Yahoo Holds it Together with Glue

Despite all the questions swirling around Yahoo thanks to its rejection of Microsoft’s buyout offer the company has managed to implement an interesting new way of presenting search results called Glue. Barry Schwartz at SearchEngineLand expands:


“The Glue Pages combine classic search results on the left hand column with more visual information related to your query in the middle and right section of the page. The results contain images, videos, articles and more.”

I have to admit, searching on Glue Pages is pretty cool. The modules of information are split between traditional Yahoo directories (finance, maps, news, images) and well-known third party sites (Wikipedia, YouTube, Quick Facts, MonsterTrak) and change depending on the specific query. For example, a search for “Microsoft” pulled up the company’s stock charts from Y! Finance, job postings in India from, and Yahoo! News postings. A search for “Mumbai” pulls up the city’s Wikipedia entry, train information, restaurant locations and phone numbers, and a gallery of Flickr images with the Mumbai tag. Finally, a search for “Ferrari” pulls in a Yahoo! Images gallery,, relevant eBay items priced in Indian rupees, and a set of YouTube videos tagged with Ferrari. Third party sites can sign up to be placed in a module by emailing the Glue Pages team.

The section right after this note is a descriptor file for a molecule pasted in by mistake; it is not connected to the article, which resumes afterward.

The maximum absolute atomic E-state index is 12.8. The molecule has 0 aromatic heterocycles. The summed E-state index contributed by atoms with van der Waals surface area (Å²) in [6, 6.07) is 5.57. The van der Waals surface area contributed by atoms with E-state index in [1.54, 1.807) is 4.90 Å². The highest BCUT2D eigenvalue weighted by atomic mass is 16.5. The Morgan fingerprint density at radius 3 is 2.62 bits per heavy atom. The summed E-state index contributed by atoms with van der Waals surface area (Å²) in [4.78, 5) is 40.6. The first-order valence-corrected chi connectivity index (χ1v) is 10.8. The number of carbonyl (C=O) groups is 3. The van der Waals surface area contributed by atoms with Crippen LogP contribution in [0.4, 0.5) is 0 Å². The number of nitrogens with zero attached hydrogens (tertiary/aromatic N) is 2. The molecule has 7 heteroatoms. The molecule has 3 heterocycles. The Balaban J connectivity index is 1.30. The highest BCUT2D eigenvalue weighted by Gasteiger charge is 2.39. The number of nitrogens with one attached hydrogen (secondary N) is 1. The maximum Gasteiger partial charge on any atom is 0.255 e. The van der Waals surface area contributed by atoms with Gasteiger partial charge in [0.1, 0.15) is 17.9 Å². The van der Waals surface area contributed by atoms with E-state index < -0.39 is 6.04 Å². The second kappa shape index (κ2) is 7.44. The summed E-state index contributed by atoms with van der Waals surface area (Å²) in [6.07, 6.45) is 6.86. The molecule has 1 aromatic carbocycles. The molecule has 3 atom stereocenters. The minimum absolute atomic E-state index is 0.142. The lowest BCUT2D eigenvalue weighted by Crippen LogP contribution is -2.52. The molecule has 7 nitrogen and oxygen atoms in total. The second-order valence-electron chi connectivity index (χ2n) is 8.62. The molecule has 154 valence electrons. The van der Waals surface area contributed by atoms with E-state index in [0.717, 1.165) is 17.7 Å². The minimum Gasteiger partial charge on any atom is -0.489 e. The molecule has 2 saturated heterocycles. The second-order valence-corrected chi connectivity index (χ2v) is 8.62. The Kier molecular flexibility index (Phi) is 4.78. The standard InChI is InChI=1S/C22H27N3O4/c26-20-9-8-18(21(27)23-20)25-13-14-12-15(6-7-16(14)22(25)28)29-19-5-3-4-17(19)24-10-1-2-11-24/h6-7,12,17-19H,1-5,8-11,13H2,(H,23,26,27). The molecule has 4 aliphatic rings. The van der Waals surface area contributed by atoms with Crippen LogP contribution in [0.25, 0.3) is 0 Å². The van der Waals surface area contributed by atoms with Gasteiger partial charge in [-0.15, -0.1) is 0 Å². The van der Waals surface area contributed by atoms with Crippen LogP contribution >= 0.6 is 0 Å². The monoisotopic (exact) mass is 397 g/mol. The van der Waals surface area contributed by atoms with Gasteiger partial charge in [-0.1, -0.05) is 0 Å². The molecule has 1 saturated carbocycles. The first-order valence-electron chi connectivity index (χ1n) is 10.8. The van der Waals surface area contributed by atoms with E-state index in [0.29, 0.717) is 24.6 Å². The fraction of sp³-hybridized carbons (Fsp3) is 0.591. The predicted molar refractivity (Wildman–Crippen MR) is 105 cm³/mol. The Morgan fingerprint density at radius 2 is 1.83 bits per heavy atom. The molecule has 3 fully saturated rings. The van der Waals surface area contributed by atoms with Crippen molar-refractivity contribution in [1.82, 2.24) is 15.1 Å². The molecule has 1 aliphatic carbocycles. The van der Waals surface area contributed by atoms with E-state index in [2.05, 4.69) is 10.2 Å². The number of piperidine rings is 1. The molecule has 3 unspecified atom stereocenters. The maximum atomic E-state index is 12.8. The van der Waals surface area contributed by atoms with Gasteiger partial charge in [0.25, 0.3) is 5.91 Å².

Classic search results are still on the left-hand side of the page, and sponsored links modules also exist. Something no one is mentioning, however, is that the Glue idea is very similar to how presents its results. Below are screenshots from Yahoo! Glue Pages and searches for “mango”.






The most noticeable difference is the emphasis given to classic search, with placing them prominently in the center, and Yahoo more shunting them off to the side. Glue Pages definitely puts more weight on the module content and consequently each module has more information then the corresponding one in Ask. Furthermore, Yahoo possesses more third-party sources of module content than Ask, with an emphasis on image and video multimedia. Overall, I’d say the conclusion is that while has had the right idea, Yahoo’s Glue Pages has gotten it right in this beta.

If nothing else, it allows users to understand a topic they are searching for information on at a glance while creating a high probability of the user finding relevant specific information on the main page in an aesthetically-pleasing manner. For now, Glue Pages is only beta for India, which houses one of Yahoo’s key research and development centers in Bangalore, but between this and Google launching YouTube India just a little earlier, it’s definitely a good time to be a user in that large and rapidly growing market.

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